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New Facebook Group on the Use of Sarum

Facebook, despite its containing a lot of abysmal drivel, is a quick and easy way of discussing with short comments and having something “autonomous” requiring little attention from me. I also found that my Use of Sarum group on Yahoo Groups has stagnated for too long, but I am leaving it there for the sake of its archives going back to the spring of 2008.

I have therefore set up a Use of Sarum group on Facebook, and I welcome all who are interested in this subject. There is no moderation, even less than on this blog. I hope each member will be a responsible and positive moderator to make the group something of value.

All are welcome.

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The Abbot’s Lodge

I have just set up a new page on this blog that is open to comments. Before doing so, please read The Abbot’s Lodge. This is in response to a few comments of those who feel isolated, alienated from parish life and who live hundreds of miles away from the nearest monastery.

I don’t think on-line Offices are appropriate. I am old-fashioned and prefer books. Books can be found second-hand via on-line bookshops. It is best to have a little chapel or shrine, a little prayer corner. It helps us to focus. I would like the diversity of rites of breviaries and prayer books to be respected. We live in different time-zones, so anything synchronised is just not going to be practical. I recommend the Monastic Diurnal in English. There is a separate book for Matins. These two books give you the complete Monastic Office in classical English like the Anglican Prayer Book.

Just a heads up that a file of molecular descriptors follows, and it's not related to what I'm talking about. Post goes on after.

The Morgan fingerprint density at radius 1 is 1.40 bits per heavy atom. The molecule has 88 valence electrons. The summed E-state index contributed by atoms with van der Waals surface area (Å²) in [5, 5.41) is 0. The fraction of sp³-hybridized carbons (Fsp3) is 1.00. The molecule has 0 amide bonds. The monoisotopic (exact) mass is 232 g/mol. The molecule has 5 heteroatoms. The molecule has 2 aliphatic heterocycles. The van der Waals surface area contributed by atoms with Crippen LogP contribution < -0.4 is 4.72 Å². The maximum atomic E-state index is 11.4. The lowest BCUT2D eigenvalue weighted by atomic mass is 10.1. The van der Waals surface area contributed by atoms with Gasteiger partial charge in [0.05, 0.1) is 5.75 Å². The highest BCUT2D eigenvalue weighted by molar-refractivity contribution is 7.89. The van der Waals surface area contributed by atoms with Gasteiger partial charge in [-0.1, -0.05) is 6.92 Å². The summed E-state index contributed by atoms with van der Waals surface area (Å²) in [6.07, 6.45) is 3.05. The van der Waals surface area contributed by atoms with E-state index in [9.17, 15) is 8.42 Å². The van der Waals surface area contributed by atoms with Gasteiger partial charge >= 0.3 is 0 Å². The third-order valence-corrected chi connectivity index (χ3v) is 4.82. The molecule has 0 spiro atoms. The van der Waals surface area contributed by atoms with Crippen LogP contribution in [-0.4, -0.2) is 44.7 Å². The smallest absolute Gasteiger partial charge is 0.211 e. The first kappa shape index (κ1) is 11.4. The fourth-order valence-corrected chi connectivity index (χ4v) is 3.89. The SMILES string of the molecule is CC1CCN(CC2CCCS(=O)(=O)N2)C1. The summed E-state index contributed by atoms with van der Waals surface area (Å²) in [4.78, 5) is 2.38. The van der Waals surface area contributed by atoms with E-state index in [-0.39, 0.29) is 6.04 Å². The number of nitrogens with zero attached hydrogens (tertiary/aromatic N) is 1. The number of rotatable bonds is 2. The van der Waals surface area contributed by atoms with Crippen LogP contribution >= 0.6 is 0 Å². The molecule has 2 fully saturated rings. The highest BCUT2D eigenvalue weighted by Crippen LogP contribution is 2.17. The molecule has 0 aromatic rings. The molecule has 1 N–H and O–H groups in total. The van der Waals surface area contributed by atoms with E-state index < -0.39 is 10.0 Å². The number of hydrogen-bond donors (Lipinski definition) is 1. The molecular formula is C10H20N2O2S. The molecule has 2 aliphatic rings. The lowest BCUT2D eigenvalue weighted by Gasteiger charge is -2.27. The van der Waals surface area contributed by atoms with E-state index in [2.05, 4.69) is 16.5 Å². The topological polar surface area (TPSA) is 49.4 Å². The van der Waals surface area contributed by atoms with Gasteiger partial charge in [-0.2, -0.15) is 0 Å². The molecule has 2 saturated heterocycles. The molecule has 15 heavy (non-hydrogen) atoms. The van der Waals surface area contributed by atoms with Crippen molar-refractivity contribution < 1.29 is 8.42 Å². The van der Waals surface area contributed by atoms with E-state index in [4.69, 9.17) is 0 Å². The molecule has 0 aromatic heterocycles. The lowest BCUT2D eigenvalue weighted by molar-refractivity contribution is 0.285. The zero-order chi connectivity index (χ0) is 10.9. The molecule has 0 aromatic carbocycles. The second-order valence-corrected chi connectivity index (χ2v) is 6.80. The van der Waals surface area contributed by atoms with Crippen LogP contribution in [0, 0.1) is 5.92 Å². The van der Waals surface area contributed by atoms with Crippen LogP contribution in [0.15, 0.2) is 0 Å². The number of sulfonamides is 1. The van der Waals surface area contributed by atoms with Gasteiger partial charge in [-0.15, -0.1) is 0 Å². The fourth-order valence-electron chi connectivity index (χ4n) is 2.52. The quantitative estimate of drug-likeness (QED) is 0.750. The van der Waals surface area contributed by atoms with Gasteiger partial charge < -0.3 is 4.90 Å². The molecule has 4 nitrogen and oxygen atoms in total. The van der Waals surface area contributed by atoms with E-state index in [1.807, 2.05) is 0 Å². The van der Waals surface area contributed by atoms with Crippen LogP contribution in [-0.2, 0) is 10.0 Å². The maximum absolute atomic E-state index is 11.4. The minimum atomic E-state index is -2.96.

We are secular clergy and lay people, not monks or Oblates. Naturally any monks who read this blog are welcome, as would be their wisdom and experience. We have our lives and we do what we can. I don’t want to edict any rules or timetables – it just wouldn’t work.

This post is not open to comments, so that you can go over to that page and get the ball rolling with your comments. Be free and share your wisdom and spiritual vision with us all.

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John Beeler wrote another well-reflected posting a few days ago – Pessimism about Catholic traditionalism is unfounded in my opinion – in response to my A Sobering Article.